Karl Hess—one of the supplest and most creative political thinkers of post-Republic America—died on the same day as Richard Nixon did. His memorial service in Kearneysville, West Virginia, was attended by zero living presidents, which was meet for a man whose conscience impelled him to quit the Power he had once served. Vimful, curious, raucous, Karl Hess belonged to the contumacious American radical tradition of William Leggett and Paul Goodman. He was a journalist with Newsweek and the American Mercury before becoming Barry Goldwater’s chief speechwriter in his 1964 campaign.

As we bogged down in the Big Muddy, Hess reassessed his Republican Party, his hireling status, his personal-parking-space life. “Vietnam,” he said, “should remind all conservatives that whenever you put your faith in big government, for any reason, sooner or later you wind up as an apologist for mass murder.” Reckoning that the attractive qualities of the 1940’s right—its “individualistic, isolationist, decentralist” impulses—had been purged, Hess rushed headlong into the New Left. His best essay, “An Open Letter to Barry Goldwater,” (Ramparts, August 1969), proposed the consanguinity of Senator Robert Taft and the Black Panthers. He wrote, “Anti-communism twisted the direction of the right, which I feel, if left undisturbed, would today be near the New Left on most major issues,” particularly the belief that political power “property exists only in the people and in their communities.”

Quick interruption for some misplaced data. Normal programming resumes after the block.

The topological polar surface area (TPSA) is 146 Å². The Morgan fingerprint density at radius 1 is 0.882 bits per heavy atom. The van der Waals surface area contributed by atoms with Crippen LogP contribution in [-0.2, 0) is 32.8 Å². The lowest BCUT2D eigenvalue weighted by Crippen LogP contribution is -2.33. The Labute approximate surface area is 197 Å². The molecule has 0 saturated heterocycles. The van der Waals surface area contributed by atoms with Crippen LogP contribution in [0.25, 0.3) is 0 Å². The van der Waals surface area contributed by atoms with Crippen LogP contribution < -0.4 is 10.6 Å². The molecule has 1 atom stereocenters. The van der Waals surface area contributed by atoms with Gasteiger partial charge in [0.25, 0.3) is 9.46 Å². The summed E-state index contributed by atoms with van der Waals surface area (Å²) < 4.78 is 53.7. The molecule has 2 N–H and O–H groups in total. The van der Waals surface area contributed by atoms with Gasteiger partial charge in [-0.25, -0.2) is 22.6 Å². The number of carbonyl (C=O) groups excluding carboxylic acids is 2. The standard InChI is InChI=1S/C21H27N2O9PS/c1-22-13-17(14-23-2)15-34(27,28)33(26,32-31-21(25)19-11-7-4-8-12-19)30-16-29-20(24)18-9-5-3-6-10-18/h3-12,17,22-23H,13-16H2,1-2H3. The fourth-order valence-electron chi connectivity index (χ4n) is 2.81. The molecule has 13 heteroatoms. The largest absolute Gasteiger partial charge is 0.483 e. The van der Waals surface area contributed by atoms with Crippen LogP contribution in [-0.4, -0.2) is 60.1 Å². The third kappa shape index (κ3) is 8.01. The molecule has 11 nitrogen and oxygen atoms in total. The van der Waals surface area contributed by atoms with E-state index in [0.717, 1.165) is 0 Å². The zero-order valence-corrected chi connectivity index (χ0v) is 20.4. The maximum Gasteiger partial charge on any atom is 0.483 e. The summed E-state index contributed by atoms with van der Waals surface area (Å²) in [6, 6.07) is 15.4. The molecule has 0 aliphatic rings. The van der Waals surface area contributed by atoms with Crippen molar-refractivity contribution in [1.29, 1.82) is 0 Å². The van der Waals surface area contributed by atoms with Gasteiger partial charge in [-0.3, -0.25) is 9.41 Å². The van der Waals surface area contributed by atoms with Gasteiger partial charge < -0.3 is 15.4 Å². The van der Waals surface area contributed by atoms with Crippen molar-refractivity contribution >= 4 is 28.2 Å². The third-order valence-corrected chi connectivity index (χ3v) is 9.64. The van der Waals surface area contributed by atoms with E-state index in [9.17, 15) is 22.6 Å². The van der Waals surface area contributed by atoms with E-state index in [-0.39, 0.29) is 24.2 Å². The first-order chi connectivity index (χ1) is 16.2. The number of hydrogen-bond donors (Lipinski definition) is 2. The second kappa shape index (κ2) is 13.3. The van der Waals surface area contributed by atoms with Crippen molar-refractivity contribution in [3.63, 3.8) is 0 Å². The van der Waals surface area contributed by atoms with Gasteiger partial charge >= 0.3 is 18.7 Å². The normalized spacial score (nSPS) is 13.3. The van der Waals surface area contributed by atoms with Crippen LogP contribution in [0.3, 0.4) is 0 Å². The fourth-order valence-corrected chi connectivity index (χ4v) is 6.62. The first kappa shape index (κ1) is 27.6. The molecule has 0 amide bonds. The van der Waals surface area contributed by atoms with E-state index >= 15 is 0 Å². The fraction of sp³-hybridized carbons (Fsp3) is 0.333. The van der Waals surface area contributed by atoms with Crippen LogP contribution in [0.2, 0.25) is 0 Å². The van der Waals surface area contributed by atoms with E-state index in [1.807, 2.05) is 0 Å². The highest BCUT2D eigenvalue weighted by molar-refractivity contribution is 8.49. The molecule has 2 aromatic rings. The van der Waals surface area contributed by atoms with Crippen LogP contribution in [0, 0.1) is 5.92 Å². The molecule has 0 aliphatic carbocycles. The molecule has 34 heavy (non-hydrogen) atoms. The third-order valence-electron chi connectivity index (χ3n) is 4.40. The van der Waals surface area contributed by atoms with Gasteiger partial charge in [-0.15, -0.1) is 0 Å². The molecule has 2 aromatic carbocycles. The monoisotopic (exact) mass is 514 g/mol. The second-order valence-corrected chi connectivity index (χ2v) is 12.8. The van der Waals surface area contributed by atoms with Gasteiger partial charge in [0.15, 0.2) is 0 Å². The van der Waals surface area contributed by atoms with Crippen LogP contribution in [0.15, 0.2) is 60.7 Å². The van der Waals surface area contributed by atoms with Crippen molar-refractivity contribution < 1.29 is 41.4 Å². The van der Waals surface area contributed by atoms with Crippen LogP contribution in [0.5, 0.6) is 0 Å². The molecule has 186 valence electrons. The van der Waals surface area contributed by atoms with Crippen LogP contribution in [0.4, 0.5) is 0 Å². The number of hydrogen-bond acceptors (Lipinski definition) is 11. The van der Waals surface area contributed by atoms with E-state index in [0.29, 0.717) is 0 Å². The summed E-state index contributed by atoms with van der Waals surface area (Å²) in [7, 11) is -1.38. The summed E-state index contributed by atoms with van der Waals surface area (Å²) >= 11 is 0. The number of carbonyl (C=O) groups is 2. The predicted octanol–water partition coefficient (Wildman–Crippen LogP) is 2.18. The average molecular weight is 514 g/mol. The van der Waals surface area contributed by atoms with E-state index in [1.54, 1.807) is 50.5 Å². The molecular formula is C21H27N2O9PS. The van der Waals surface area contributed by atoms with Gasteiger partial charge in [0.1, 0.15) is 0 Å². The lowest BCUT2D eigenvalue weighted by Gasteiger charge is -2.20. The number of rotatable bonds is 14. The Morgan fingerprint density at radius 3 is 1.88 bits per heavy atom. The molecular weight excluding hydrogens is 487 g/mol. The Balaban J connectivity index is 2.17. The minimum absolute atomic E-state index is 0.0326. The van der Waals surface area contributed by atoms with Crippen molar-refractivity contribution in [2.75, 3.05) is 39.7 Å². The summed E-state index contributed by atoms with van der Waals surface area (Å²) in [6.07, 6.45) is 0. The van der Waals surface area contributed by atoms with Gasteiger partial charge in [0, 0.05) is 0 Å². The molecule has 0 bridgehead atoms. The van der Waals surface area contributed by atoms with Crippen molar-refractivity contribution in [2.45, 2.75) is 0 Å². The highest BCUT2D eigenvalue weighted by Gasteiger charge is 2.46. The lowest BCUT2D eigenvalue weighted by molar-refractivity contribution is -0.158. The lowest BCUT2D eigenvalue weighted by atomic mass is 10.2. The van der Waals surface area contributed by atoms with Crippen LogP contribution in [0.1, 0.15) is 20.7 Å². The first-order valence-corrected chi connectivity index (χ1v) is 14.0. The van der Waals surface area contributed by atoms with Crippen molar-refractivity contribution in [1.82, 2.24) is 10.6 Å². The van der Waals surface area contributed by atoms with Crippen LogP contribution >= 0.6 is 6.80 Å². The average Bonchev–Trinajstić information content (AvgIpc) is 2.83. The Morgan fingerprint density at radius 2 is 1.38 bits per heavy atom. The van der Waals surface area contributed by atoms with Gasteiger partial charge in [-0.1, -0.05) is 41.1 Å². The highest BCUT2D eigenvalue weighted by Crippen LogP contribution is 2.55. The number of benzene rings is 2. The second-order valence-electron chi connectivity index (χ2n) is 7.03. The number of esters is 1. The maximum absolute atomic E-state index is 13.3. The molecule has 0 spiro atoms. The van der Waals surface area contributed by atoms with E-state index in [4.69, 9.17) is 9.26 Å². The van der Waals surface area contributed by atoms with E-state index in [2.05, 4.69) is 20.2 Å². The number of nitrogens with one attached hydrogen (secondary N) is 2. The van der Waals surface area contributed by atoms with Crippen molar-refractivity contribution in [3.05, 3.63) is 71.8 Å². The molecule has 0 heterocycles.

As a good reckless heedless impetuous American, Karl Hess joined the Wobblies and SDS, grew a beard, donned a workshirt, and picked up an acetylene torch. Looking like a cheerful and gregarious Fidel Castro, the GOP operative took up welding. After a stay in a floating houseboat commune on the Anacostia River, Hess and his wife, Therese, moved to West Virginia, where they lived in a house Karl built largely from scavenged materials. The visionary, the dreamer, the theorist of panideological anti-imperialism spent the last 20 of his 70 years as a concerned neighbor, a loving husband, and the most practical of anarchists.

In a letter to me Karl wrote, “The older I get the more I appreciate the work of being in love as being superior to anything else.” As the world went to hell, Karl Hess zestfully and doggedly marched in the other direction.